Recitation Questions - 9-11-07

Recitation Questions - 9-11-07 - Recitation 09/11/07...

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Recitation 09/11/07 – Molecules of Life, Membranes, and Cells 1) How is lactose similar to sucrose (structure, function)? How are they different (structure, occurrence, function)? ( pg. 38) Similarities : Structural similarities : The left circular carbon chain is identical for both sucrose and lactose. Functional similarities : Sucrose and lactose are both sugars and they both are used for as a form of energy They are both glucose transporters – transport sugars Both linked by covalent bonds Differences : * Structure: Sucrose has a different carbon chain than lactose: a pentagon shape instead of a hexagon. Two different isomers of glucose * Function: - Sucrose is the form of sugar in which most humans and other animals eat. - Lactose is the form of sugar in which many mammals supply energy to their young, not for themselves. Adults have greatly reduced levels of lactase, the enzyme required to cleave lactose into its two monosaccharide components. Most of the energy that is channeled into lactose production is therefore reserved for offspring
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2) Palm oil is solid at room temperature whereas canola oil is liquid. a) Which of the two has likely a higher content of saturated fatty acids? (pg. 55) Palm oil, unlike most plant oils, is saturated despite its fluidity at room temperature. An oil may be converted into a solid fat by chemically adding hydrogen. Peanut butter sold in stores is usually artificially hydrogenated to make the peanut fats solidify, preventing them from separating out as oils while the jar sits on the store shelf. The hydrogenation reaction produces trans-fatty acids that increase the level of cholesterol carried in blood. b) Why might cool-weather plants like canola preferentially produce more unsaturated fatty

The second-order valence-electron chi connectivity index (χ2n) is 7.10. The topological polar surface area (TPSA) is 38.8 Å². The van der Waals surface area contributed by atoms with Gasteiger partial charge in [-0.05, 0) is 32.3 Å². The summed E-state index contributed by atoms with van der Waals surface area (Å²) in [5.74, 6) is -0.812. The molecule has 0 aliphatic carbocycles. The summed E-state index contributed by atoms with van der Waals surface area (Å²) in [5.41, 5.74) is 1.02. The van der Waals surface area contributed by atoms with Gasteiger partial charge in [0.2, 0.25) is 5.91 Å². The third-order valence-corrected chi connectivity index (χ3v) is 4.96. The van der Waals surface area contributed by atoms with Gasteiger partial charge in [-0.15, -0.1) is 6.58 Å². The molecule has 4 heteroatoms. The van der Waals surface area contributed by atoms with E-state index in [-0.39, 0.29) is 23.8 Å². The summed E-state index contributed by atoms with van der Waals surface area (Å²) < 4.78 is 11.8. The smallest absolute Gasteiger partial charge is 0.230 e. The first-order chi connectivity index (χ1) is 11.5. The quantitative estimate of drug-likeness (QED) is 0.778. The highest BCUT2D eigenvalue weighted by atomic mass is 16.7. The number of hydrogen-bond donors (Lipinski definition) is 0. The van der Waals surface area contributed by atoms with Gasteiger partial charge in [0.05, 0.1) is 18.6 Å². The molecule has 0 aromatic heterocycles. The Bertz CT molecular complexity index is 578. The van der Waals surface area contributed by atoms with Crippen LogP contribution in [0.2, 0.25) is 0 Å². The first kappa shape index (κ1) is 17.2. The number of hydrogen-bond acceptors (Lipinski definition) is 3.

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This note was uploaded on 04/15/2008 for the course BIO 220 taught by Professor Cassiemajetic during the Fall '07 term at Allegheny.

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Recitation Questions - 9-11-07 - Recitation 09/11/07...

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